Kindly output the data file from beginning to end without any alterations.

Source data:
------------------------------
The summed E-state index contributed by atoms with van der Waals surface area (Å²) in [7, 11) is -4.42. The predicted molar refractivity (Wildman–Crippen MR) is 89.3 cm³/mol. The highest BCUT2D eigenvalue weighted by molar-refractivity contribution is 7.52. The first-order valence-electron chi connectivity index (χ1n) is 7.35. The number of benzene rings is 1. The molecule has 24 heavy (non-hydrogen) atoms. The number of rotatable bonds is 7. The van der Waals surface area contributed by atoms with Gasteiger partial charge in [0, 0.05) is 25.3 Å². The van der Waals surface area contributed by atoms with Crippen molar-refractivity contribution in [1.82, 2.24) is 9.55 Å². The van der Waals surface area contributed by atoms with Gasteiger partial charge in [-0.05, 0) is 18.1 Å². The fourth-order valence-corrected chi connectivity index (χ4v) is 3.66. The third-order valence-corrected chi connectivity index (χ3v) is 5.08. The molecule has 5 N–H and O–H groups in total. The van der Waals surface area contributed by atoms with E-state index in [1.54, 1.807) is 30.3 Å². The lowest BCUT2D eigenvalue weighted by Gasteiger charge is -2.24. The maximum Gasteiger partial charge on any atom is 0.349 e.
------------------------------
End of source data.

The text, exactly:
The summed E-state index contributed by atoms with van der Waals surface area (Å²) in [7, 11) is -4.42. The predicted molar refractivity (Wildman–Crippen MR) is 89.3 cm³/mol. The highest BCUT2D eigenvalue weighted by molar-refractivity contribution is 7.52. The first-order valence-electron chi connectivity index (χ1n) is 7.35. The number of benzene rings is 1. The molecule has 24 heavy (non-hydrogen) atoms. The number of rotatable bonds is 7. The van der Waals surface area contributed by atoms with Gasteiger partial charge in [0, 0.05) is 25.3 Å². The van der Waals surface area contributed by atoms with Crippen molar-refractivity contribution in [1.82, 2.24) is 9.55 Å². The van der Waals surface area contributed by atoms with Gasteiger partial charge in [-0.05, 0) is 18.1 Å². The fourth-order valence-corrected chi connectivity index (χ4v) is 3.66. The third-order valence-corrected chi connectivity index (χ3v) is 5.08. The molecule has 5 N–H and O–H groups in total. The van der Waals surface area contributed by atoms with E-state index in [1.54, 1.807) is 30.3 Å². The lowest BCUT2D eigenvalue weighted by Gasteiger charge is -2.24. The maximum Gasteiger partial charge on any atom is 0.349 e.